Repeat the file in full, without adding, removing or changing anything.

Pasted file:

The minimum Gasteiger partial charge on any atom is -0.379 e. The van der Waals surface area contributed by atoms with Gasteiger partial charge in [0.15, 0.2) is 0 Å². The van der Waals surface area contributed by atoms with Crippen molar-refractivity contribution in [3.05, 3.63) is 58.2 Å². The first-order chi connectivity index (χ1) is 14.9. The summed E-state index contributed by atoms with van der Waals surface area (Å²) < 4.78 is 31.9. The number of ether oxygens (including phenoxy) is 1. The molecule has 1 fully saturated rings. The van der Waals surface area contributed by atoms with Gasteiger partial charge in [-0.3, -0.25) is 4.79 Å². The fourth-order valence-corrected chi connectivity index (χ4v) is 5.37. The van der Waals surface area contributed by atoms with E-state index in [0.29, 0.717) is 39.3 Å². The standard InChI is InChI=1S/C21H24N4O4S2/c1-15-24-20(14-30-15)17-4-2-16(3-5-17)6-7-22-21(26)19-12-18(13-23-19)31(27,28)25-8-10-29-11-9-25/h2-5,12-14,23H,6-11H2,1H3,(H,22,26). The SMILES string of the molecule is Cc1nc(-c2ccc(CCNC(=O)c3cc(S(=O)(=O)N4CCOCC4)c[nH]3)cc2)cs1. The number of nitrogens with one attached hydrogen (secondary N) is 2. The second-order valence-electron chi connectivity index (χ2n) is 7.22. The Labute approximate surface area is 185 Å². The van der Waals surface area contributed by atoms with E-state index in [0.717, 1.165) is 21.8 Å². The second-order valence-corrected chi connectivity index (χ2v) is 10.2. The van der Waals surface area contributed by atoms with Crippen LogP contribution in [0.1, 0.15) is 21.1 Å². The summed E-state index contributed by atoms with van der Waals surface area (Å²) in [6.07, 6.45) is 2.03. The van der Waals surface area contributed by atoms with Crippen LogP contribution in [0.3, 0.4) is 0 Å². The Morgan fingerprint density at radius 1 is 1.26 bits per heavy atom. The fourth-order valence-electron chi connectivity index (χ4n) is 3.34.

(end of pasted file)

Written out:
The minimum Gasteiger partial charge on any atom is -0.379 e. The van der Waals surface area contributed by atoms with Gasteiger partial charge in [0.15, 0.2) is 0 Å². The van der Waals surface area contributed by atoms with Crippen molar-refractivity contribution in [3.05, 3.63) is 58.2 Å². The first-order chi connectivity index (χ1) is 14.9. The summed E-state index contributed by atoms with van der Waals surface area (Å²) < 4.78 is 31.9. The number of ether oxygens (including phenoxy) is 1. The molecule has 1 fully saturated rings. The van der Waals surface area contributed by atoms with Gasteiger partial charge in [-0.3, -0.25) is 4.79 Å². The fourth-order valence-corrected chi connectivity index (χ4v) is 5.37. The van der Waals surface area contributed by atoms with E-state index in [0.29, 0.717) is 39.3 Å². The standard InChI is InChI=1S/C21H24N4O4S2/c1-15-24-20(14-30-15)17-4-2-16(3-5-17)6-7-22-21(26)19-12-18(13-23-19)31(27,28)25-8-10-29-11-9-25/h2-5,12-14,23H,6-11H2,1H3,(H,22,26). The SMILES string of the molecule is Cc1nc(-c2ccc(CCNC(=O)c3cc(S(=O)(=O)N4CCOCC4)c[nH]3)cc2)cs1. The number of nitrogens with one attached hydrogen (secondary N) is 2. The second-order valence-electron chi connectivity index (χ2n) is 7.22. The Labute approximate surface area is 185 Å². The van der Waals surface area contributed by atoms with E-state index in [0.717, 1.165) is 21.8 Å². The second-order valence-corrected chi connectivity index (χ2v) is 10.2. The van der Waals surface area contributed by atoms with Crippen LogP contribution in [0.1, 0.15) is 21.1 Å². The summed E-state index contributed by atoms with van der Waals surface area (Å²) in [6.07, 6.45) is 2.03. The van der Waals surface area contributed by atoms with Crippen LogP contribution in [0.3, 0.4) is 0 Å². The Morgan fingerprint density at radius 1 is 1.26 bits per heavy atom. The fourth-order valence-electron chi connectivity index (χ4n) is 3.34.